Arnos Vale artiste conceals ganja in food packages
A 25-year-old caught attempting to catch a flight to Barbados with cannabis in his baggage, is revealed to have hidden some of the drug in Tortillaz, CRIX, and Mac n Cheese packages.
Shaquille King, an artiste from Arnos Vale/Walveroo, was caught at the Argyle International Airport (AIA) on Sunday, May 2, and subsequently charged with possession of six and a half pounds(2943g) of cannabis with intent to supply to another, having it in his possession for the purpose of drug trafficking, and that he did attempt to export the controlled substance.
The facts in the matter, as prepared by the police, are that at 11:30am on that Sunday, Police Constable (PC) 243 Douglas was called to the security scanning checkpoint of the airport. On his arrival at the checkpoint, the senior aviation security officer handed over two transparent wrapped packages containing cannabis to Douglas, and pointed out King.
The officer approached and spoke with King, and the young man disclosed: “I going on Barbados on vacation was for me to smoke over there.”
It was confirmed by his boarding pass that his destination was in fact Barbados. His name and other details were confirmed through his Vincentian passport.
King was then led to an office in the Arrivals section of the airport, his luggage retrieved from the plane, and handed over to PC Douglas. When asked if he had anything illegal to declare in the suitcase, King informed that he had “weed.”
Opening and searching the suitcase, the officer found snacks and clothing.
The first thing to be opened, a CRIX packet, revealed three transparent wrapped packages of Marijuana. King explained that the ‘weed’ was for him and his brothers to smoke. Two more CRIX packages contained three and four similar packages; while a ‘Tortillaz’ chip packet contained five; a ‘Cheese Stiks’ packet housed four, and a Swiss Mac n Cheese box was found to have one package.
As for clothes, one packet of cannabis was found in the back pocket of a pair of pants, and six ‘weed’ packages were folded into a multicoloured sheet.
Two other packets were unearthed from the suitcase.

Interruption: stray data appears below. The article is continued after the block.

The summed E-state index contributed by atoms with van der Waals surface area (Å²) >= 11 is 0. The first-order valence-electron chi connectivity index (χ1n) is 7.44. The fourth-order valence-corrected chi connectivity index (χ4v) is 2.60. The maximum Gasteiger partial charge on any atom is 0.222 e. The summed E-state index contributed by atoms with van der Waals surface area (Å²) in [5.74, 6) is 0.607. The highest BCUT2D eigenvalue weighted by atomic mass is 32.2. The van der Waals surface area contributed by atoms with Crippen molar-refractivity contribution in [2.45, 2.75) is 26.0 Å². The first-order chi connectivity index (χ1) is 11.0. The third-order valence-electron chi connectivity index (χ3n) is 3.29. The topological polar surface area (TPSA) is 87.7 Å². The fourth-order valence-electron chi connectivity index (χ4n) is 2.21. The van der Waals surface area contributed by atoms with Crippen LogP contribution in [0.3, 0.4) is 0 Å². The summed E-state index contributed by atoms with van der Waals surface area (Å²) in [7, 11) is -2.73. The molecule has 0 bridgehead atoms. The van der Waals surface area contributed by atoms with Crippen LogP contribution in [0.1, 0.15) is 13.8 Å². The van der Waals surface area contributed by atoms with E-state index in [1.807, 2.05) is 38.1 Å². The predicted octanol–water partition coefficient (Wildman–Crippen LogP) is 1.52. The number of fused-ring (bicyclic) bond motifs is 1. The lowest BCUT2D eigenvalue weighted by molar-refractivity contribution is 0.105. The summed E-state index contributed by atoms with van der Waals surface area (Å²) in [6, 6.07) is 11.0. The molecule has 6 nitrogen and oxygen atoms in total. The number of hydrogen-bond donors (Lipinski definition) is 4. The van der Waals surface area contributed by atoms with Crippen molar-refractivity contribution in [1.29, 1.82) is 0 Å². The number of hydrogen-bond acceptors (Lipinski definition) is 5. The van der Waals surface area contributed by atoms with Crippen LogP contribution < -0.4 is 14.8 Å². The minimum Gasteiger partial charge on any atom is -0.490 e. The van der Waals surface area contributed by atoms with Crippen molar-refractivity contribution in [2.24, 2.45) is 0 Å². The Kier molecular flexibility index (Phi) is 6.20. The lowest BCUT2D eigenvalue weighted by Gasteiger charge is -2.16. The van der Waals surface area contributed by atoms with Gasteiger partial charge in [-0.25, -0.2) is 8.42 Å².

One of the factors the court should consider as mitigating, the young man’s lawyer Grant Connell submitted, was the lack of sophistication of the crime, and the nature of the concealment of the ‘ganja’.
In looking “…at the packaging of it, gives a whole new meaning to ‘Marijuana munchies’,” the counsel commented at the Kingstown Magistrate’s Court (KMC) on Tuesday, May 4.
“…You will see some of the…some of it…rolled in a ‘ganja dumpling’” Connell said, about the exhibit which was present in court. Further positing “…It’s really at variance with the normal…”
The defense counsel also spoke on the fact that his client had no previous convictions at all before this attempt, that he accepted his guilt at the first opportunity, co-operated with the police and is remorseful.
The sole aggravating factor, Connell acknowledged, would have been that the defendant attempted to take the controlled substance through the airport.
The monetary value of the marijuana is an important factor in considering sentencing, and any fine imposed could be three times the value of the drug, according to the Act. Connell pointed out that while the courts use a value of $500 to $700 a pound, a recent affidavit he submitted by Junior ‘Spirit’ Cottle contends that it is $200 to $250 a pound. On the other hand, the lawyer contrasted that to his knowledge the value of the marijuana used for medicinal purposes Is $50 a pound. He noted therefore that we live in a society where those in possession of the controlled substance “..legally under the so-called medical marijuana, pay $50 a pound”, while when they face jail, the value is ten times that.
“…We humbly ask the court to impose a fine that the young man would be able to pay,” and to accept the lower value to the drug, the lawyer said.
Connell had also mentioned the defendant’s youth and naivety, and stated that he had played a lessor role in the crime.
However, prosecutor sergeant Renrick Cato commented, “They(the drugs) were destined for Barbados, and when (the defendant) was first cautioned, that’s what he said, he said ‘They are for me and my brothers to smoke’. He knew who gave it to him, he knew where they were going…”
The prosecutor stated that the Commissioner of Police had sent something some years ago outlining the price of Marijuana as $500 a pound.
Cannabis, in small amounts, usually attracts a reasonable fine from the courts, and the prosecutor noted, “It would have been a much different situation if this amount was found on the defendant within the community.”
“But to go through the airport your honour I think that sets aside a difference in sentencing…,” with the presence of the charges of drug trafficking and export.
The defense counsel replied to the submission on the value, reiterating that the prosecutor’s value mentioned was some years ago.
“…We live on an island, everybody hear and see and know the reality. So why should the poor man suffer only when he comes to court and not benefit outside…,” the attorney queried.
Using the higher value, a fine might be approaching $9000 on the highest end, he said.
“…This would be harsh and unconscionable,” the counsel indicated.
His client erred, he expressed, “…If the suitcase got past the security at the AIA and went on to the plane, he can’t be blamed for that. So to put that as an aggravating factor for him, that’s an aggravating factor for AIA.”
The senior magistrate stated that he would take time to do research and consider the arguments on either side of the bar. The sentencing was initially fixed for Friday, May 7, but on the request that the submissions be put in writing, the matter has been adjourned to this Friday, May 14 for sentencing.